10.  Did you complete any reading challenges or goals that you had set for yourself at the beginning of this year? I don’t really do challenges or goals other than trying my best to be consistent with blogging and publish one or two posts every week.

Looking Ahead…

1. One book you didn’t get to in 2014 but will be your number 1 priority in 2015? I still haven’t read a number of books which have been on my TBR list for ages. ‘The Woman in White’ by Wilkie Collins is the next classic novel on my list to read.

2. Book you are most anticipating for 2015? Kazuo Ishiguro and Kate Atkinson both have new novels coming out next year and I hope the third instalment of Robert Galbraith’s Cormoran Strike series is released too although there has been no official word about this yet.

3. One thing you hope to accomplish or do in your reading/blogging in 2015? Make some more progress with getting through the books I already have on my shelves – The Year of Reading Dangerously by Andy Miller has been very inspiring. I have done fairly well this year in that I think my TBR list may actually be a little bit shorter than it was at the beginning of the year.

Merry Christmas and happy new year to you all wherever you are and whatever you’re doing…. here’s to a bookish 2015!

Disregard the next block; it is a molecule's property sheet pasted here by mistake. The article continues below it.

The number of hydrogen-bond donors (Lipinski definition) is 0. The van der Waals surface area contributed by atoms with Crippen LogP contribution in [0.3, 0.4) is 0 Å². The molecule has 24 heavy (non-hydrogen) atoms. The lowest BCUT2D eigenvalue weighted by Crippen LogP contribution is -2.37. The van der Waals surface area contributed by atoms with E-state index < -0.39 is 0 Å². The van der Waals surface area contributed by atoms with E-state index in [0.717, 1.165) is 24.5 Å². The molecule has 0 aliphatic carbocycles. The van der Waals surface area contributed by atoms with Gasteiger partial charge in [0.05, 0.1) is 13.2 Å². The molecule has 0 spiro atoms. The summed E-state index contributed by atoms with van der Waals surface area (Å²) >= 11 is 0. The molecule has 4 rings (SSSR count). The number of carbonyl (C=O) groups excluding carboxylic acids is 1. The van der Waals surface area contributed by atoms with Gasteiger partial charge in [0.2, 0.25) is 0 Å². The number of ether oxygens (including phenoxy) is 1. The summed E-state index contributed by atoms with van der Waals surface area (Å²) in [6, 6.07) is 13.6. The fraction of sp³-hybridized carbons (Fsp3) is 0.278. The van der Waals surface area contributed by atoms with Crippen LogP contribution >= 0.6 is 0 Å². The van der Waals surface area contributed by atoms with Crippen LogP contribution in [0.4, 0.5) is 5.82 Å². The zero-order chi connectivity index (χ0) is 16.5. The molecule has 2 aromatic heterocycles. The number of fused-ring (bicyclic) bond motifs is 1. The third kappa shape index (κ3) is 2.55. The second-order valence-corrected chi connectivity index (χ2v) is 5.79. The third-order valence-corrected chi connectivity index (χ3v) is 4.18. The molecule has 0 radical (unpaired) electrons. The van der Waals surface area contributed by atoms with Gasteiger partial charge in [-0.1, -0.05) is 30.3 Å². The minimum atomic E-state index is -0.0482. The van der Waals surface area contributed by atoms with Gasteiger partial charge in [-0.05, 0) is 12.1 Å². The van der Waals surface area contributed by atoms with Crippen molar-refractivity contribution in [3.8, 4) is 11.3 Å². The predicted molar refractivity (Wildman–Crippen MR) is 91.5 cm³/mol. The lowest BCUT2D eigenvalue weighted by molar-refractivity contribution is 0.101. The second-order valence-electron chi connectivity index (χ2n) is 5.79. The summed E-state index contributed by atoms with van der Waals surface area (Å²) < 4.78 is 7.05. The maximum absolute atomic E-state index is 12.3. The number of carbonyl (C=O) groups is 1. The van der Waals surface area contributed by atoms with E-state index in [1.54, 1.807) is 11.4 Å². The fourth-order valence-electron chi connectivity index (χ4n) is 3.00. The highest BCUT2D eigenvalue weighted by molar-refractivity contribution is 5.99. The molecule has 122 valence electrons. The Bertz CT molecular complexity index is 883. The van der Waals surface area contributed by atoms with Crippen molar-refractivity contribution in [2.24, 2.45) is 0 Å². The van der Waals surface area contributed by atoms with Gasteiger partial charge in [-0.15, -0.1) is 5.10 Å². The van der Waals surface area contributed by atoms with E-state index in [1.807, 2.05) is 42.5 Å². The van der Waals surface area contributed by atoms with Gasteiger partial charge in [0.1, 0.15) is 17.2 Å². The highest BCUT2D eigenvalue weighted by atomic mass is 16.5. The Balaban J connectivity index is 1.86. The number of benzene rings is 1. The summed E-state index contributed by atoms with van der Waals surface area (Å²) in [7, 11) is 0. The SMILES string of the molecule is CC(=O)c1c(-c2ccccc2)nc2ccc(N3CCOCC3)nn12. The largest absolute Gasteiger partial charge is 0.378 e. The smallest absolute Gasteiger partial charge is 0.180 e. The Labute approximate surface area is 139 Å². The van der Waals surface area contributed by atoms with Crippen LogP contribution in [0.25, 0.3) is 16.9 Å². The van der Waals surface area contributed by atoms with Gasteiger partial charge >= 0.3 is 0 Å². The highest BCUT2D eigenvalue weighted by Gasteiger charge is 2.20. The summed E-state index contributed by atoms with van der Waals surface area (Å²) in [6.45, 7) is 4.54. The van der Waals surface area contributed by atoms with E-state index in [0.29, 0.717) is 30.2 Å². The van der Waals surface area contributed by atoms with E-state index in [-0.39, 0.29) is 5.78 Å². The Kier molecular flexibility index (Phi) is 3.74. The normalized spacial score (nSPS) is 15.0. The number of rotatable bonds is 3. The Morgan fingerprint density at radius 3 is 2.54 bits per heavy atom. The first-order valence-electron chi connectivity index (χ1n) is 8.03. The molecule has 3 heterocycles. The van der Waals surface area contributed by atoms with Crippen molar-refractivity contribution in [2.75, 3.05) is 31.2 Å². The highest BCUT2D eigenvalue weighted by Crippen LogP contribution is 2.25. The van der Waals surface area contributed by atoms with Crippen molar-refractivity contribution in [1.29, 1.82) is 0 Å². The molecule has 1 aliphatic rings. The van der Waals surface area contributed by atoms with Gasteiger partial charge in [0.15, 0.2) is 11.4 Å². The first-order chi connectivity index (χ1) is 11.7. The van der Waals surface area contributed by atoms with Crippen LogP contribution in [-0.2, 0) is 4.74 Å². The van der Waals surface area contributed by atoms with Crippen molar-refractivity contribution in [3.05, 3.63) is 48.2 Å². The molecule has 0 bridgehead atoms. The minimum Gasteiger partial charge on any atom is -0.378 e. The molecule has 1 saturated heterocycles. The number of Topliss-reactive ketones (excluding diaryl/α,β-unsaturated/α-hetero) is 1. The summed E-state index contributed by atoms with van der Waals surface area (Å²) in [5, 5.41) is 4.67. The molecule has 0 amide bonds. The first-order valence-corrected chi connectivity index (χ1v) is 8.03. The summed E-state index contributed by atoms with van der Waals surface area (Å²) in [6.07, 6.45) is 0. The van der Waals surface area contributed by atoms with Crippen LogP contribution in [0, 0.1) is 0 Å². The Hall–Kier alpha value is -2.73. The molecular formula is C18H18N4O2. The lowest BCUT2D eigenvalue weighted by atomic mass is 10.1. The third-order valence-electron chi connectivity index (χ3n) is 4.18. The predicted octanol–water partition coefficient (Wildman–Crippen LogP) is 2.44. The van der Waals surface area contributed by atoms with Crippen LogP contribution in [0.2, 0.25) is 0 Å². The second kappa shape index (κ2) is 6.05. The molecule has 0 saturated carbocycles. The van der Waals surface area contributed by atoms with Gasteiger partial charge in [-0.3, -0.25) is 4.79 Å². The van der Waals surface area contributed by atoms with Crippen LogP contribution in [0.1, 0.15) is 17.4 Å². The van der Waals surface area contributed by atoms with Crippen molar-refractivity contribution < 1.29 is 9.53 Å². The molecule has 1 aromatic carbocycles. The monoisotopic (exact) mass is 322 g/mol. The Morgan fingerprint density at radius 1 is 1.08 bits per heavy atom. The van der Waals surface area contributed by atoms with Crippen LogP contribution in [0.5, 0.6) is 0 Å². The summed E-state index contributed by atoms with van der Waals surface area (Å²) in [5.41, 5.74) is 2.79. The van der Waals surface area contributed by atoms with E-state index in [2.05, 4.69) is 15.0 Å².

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12 Comments

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12 responses to “The 2014 End of Year Book Survey

  1. The Woman in White is also on my 2015 TBR list. Looks like 2014 was a really great reading year!

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  2. I love your idea of completing a survey of your 2014 in books – and I am definitely seconding you with ‘The Year of Reading Dangerously’, it’s hilarious and really inspires you to read those books that you keep putting off! Have a happy 2015!

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  3. I have The Woman In White too. Love this survey which covers so many different books.

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  4. I love this survey — excellent questions about the year’s reading. I haven’t read most of these books but agree with you about the beautiful prose of Burial Rites.

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  5. Great survey – and what a fantastic, eclectic, huge selection of books you’ve got through! I’m going to have to try and get into some classics, and read more widely. And you’ve reminded me I MUST read The Woman Upstairs…and Elizabeth Is Missing. I think non-fiction always generates a bit less interest, as the book is more likely to be of interest to a niche readership – which is a shame, as there have been some great non-fiction books in the last year or two, about things that perhaps ordinarily wouldn’t appeal.

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  6. I totally agree about The Silkworm – I’m very interested to see what happens with the professional/social relationship between Cormoran and Robin. I hope it doesn’t stagnate (though I don’t think this is likely).

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  7. A great list with lots of useful recommendations, thanks! I recently finished The Book Of Strange New Things and like you I was really affected by it, to the point that I’m now finding it very difficult to commit to reading anything else because I don’t want to risk losing the feeling it inspired.